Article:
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Forza Horizon preview

by Garnett Lee, Aug 30, 2012 6:00am PDT

Despite a now decade long history spanning four consecutive games, the creative team behind the Forza series never set out to make driving sims, at least not according to its creative director, Dan Greenwalt. I'll take him at his word because I get the point he wants to make with such a dramatic statement. The motivation that drove their work came from passion for cars. Simulation racers just happened to be the natural outlet for that energy in the videogame world when they sat down to do it. With Forza Horizon the team hopes to find a different expression that triggers a more emotional response. As he says, "a Ferrari pulls up next to you at a light and you're going to have a reaction." It's that same sort of thing Forza Horizon hopes to inspire.

Setting such lofty goals aside for a moment, Forza Horizon follows a standard setup for an open world racing game. Shake a roster of fun to drive cars out on a map of twisty roads and let nature take its course. In this case, the driving shenanigans take place across a scaled down representation of Colorado, which offers a nice variety of open freeways for top speed runs and two-lane mountain highways that look like spaghetti on the map. To tie it all together, the game taps into the music festival scene that's become popular over the past few years to create a fictitious mashup of bands, girls in bikini tops, glow sticks, and cars it calls the Horizon Festival.

As Greenwalt suggested, I was starting to get a reaction to the game by the time I'd gotten through the opening movie and prelude drive. But I tried to hold my judgment because, much like that Ferrari at the light, it's more about the person driving it than just the car. Once the glitz died down a little, I was left to start my career off in a Volkswagen Corrado. I know, a what? This little-known sportshatch went unnoticed in the US but don't be fooled. It's a fantastic marriage of performance and drivability on a front wheel platform that makes it a solid first car.

I appreciated the chance to get my driving senses about me in the Corrado because though the format of Horizon seems to promise a more casual approach, its Forza 4 tech under the surface maintains a believable experience. I say believable because it definitely eases up some on the strict physics of Forza games. That's partly due to the default assist setting, which I left in place because for this game they felt right. I also found after playing with the different views that I preferred the chase camera to the cockpit view. That sealed it for me, putting Horizon firmly in the blast around without a care category.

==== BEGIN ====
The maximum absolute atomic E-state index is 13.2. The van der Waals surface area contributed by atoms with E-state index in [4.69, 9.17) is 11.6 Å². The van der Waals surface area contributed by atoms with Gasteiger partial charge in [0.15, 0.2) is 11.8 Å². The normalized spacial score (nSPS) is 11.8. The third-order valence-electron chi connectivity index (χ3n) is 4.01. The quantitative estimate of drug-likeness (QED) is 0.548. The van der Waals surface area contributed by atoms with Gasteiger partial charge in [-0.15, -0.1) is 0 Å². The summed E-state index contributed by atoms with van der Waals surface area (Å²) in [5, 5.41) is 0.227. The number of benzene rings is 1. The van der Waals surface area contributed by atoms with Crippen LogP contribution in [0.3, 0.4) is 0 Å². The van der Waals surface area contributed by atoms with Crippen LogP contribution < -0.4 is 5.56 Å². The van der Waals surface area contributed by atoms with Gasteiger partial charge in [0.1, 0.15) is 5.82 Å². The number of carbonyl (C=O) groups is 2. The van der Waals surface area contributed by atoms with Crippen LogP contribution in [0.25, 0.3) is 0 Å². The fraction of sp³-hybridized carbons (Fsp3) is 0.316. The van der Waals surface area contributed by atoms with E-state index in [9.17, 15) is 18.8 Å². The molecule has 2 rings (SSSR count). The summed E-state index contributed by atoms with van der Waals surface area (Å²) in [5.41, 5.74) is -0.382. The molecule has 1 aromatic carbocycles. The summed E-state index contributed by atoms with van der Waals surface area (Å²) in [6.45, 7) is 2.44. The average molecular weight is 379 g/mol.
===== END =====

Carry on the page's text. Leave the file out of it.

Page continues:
I'm right on target then as far Greenwalt is concerned. He says that it's all about motivation. This is not a game about shaving tenths of second off lap times at Nurburgring. It's about having fun and to that end uses a points system like other similar games have to award credit for stylish driving. In Horizon they're called "Popularity Points" and play into the story of building up a reputation to ultimately being the most renowned driver at the festival. In practice, I found it pretty easy to rack them up. Drift around a corner, brush close weaving through traffic, and the usual sort of hoonage got my score adding up.

Familiar as it all felt, I found myself enjoying it more than simply just another nice drive. The clincher comes from the balance I pretty quickly struck of holding whatever I was driving right at that just about out of control but not quite point. The amount of float going through a corner in a drift felt nicely dialed in and I could maintain control with the accelerator. From what I drove it also scaled up to higher speeds well. If anything, it got better the faster I went. I traded in everything I'd earned--a Boss Mustang and an Evo X--to grab a Lotus Evora and it was worth every penny. Blasting down the freeway, hitting an offramp, feathering off the gas, giving the e-brake just a tap, and then flicking the stick to slide into a drift I held with the gas all the way through--that's it right there.





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